.. the nation’s urban population increased by 6.4% between 2010 and 2020 based on 2020 Census data and a change in the way urban areas are defined. As a result of these changes, 1,140 areas containing approximately 4.2 million people, classified as urban in 2010 are now rural. See more about the 2020 urban/rural geography/population. See more about the urban population.
Patterns of the New Urban Geography
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As of 2020, there are 2,613 Urban Areas in the U.S. with a combined Census 2020 population of 265,149,027 (80%). The remaining area is defined as rural with Census 2020 population of 66,300,254 (20%).
• Use this interactive table to view, sort urban areas.
• Use this interactive table to view, sort states by 2010/2020 urban/rural.
These Federal designated urban areas are comprised of densely settled core of census blocks that meet minimum housing unit density and/or population density requirements. This includes adjacent territory containing non-residential urban land uses. To qualify as an urban area, the territory identified according to criteria must encompass at least 2,000 housing units or a population of at least 5,000. Rural encompasses all population, housing, and territory not included within urban areas.
Importance of Urban/Rural Designations
Data users and researchers interested in analyzing data for urban and rural population and housing use urban area geostatistical data routinely updated by statistical agencies. Analysts use urban area data to study patterns of urbanization, suburban growth and development, and urban/rural land area change.
Larger Urban Areas form the nucleus of Core-Based Statistical Areas (metros). Many metro areas (one or more contiguous counties) contain large rural areas even though some consider metros as large cities. Importantly, they are not the same.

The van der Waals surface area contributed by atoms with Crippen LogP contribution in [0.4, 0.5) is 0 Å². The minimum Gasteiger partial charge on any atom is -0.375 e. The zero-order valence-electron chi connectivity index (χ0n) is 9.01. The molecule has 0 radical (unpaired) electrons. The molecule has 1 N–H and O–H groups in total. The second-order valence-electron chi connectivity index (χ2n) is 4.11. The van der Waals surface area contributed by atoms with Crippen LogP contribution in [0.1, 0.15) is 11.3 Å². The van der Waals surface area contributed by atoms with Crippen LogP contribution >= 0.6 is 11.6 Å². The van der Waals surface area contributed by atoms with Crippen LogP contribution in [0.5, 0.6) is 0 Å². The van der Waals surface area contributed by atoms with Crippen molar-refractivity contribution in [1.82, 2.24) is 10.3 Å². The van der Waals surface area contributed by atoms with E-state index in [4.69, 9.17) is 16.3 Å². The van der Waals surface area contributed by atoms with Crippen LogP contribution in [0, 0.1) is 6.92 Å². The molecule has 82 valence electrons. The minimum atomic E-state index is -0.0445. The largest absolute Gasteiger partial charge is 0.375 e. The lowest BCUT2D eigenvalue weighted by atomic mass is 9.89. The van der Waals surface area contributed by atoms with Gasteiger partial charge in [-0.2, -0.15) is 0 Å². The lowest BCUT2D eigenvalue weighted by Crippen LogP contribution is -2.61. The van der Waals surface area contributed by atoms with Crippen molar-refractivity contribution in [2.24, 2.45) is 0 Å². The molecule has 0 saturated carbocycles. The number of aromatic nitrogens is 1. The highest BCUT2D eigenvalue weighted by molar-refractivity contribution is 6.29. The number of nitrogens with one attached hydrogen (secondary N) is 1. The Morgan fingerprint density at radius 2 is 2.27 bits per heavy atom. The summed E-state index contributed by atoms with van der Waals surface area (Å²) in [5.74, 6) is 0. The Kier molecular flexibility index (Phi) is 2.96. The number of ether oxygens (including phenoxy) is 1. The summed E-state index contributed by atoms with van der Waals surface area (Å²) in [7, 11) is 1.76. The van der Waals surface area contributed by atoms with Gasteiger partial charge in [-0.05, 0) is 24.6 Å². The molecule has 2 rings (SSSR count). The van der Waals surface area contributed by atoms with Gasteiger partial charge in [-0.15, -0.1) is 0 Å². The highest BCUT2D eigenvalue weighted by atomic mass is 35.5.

Various federal and state agencies use urban and rural definitions as the basis for their own urban and rural definitions and settlement classifications for use in tabulating and presenting statistical data. The National Center for Education Statistics uses the urban area definitions in its locale codes classification. The U.S. Department of Agriculture uses the urban area classification as the basis for various urban and rural classifications used to analyze and report on demographic and economic patterns in rural areas.
Other government agencies use Urban Area designations to determine program eligibility and in their funding formulas. The Federal Highways Administration uses urban areas of 50,000 or more population to establish Metropolitan Planning Organizations. For rural health programs, a clinic qualifies as a rural health clinic if it is located outside the boundaries of any urban area.
GeoSpatial Analysis of New Urban Geography
Use the VDA Web GIS to examine urban/rural area geographic, demographic and economic make-up and in context of other geography and subject matter.
Urban Areas in the Houston, TX Region
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About VDA GIS
VDA Web GIS is a decision-making information resource designed to help stakeholders create and apply insight. Use VDA Web GIS with only a Web browser; nothing to install; GIS experience not required. VDA Web GIS has been developed and is maintained by Warren Glimpse, ProximityOne (Alexandria, VA) and Takashi Hamilton, Tsukasa Consulting (Osaka, Japan).
About the Author
Warren Glimpse is former senior Census Bureau statistician responsible for national scope statistical programs and innovative data access and use operations. He is also the former associate director of the U.S. Office of Federal Statistical Policy and Standards for data access and use. He has more than 20 years of experience in the private sector developing data resources and tools for integration and analysis of geographic, demographic, economic and business data. Join Warren on LinkedIn.
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